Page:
Swiss shopping spree

In a country better known for secret bank accounts and Rolex watches, Switzerland is now attracting investors keen on retail.

As Pramerica's deal to buy A&A Liegenschaften Schweiz demonstrates (see opposite page), foreign investors are hungry to do deals in Switzerland.

In the wake of that deal, for example, Middle Eastern investors, high-net worth individuals and private family investments vehicles all contacted Pramerica to ask if they could have a piece of the action. But many others are looking to invest directly.

The interest in Swiss property, and particularly retail property, comes despite the country's reputation as a closed and secret market dominated by long-term domestic investors. The retail market has also suffered in recent years from flat rental growth and sluggish property values.

However, partly because of the country's economic and political stability and some signs that rents are beginning to pick up, investors now view some retail assets to be as safe as, well, bank accounts.

Although rents in general remain static, prime high street rents in Zurich's Bahnhof-strasse have been rising, and shop vacancy rates are just one percent in both Zurich and Geneva, according to Cushman & Wakefield.

Zurich-based property advisor Wüest und Partner says the exception to the static rent rule is in locations where old shops have been revamped into larger units.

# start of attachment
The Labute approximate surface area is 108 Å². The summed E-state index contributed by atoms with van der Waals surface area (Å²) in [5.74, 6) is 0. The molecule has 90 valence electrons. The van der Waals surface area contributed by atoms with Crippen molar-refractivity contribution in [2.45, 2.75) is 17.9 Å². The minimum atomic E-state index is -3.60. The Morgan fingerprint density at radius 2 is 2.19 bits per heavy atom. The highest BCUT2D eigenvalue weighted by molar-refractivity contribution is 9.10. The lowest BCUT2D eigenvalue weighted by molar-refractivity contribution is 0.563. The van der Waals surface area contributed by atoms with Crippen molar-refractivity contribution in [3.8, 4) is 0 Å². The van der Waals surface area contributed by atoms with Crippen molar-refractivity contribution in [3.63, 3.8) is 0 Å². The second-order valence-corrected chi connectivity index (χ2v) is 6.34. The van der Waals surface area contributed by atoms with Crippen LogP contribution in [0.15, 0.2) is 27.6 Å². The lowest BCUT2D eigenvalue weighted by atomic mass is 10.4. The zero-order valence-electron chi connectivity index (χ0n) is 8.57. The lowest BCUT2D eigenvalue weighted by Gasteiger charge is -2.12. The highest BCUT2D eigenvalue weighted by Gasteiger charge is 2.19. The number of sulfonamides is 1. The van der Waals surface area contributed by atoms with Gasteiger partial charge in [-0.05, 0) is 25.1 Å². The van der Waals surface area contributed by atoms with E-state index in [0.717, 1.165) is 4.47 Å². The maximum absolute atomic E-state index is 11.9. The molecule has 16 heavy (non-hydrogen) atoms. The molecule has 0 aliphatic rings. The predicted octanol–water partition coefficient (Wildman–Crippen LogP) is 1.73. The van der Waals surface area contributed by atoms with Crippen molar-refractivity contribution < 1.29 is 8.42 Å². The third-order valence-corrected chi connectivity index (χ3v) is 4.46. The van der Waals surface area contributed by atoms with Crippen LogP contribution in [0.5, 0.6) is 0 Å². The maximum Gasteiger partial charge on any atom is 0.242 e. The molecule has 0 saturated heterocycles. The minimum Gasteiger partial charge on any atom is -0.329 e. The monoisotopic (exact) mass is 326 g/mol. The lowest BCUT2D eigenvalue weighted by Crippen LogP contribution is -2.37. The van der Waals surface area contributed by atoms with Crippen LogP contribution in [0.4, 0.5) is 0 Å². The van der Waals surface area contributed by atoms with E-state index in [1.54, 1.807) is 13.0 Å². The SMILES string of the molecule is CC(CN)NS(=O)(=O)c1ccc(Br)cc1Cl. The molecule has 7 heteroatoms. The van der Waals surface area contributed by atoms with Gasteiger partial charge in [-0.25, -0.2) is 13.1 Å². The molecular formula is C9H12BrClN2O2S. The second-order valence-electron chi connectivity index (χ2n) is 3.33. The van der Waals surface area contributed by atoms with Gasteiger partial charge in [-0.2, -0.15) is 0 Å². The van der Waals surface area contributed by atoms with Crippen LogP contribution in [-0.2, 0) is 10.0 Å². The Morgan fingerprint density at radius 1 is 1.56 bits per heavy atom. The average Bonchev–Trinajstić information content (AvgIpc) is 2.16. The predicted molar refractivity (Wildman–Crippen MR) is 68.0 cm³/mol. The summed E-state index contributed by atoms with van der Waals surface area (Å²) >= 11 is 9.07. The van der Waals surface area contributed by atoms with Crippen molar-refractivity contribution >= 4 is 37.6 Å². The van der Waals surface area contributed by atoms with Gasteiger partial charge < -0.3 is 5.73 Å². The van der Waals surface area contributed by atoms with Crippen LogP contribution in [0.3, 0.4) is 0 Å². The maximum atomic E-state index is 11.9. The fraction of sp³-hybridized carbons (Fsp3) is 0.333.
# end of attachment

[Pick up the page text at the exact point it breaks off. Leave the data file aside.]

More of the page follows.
Alongside recent rent rises, the traditionally expensive Swiss retailers no longer have a total grip over the shopping landscape. Within the last 12 months, for example, two German bargain basement supermarket chains, Lidl and Aldi, have followed France's Carrefour into the market.

Though foreign investors bemoan a lack of buying opportunities, Christoph Zaborowski, partner at Wuest, says that many of them are looking.

“The reason is that the spread between interest rates and real estate yields is very attractive in Switzerland,” he says.

Helping to fuel the market, Coop, the country's second largest retailer, is selling and leasing back all but its best properties in order to concentrate on its core business.

In addition, insurance companies are more regulated now making it less attractive for them to own shopping centers, adds Zaborowski, who predicts possible disposals.

In the last few weeks of July more than CHF 600 million (€380 million; $485 million) of centers were sold.

If foreign investors have their way, those investments could prove to be as reliable as a Swiss watch.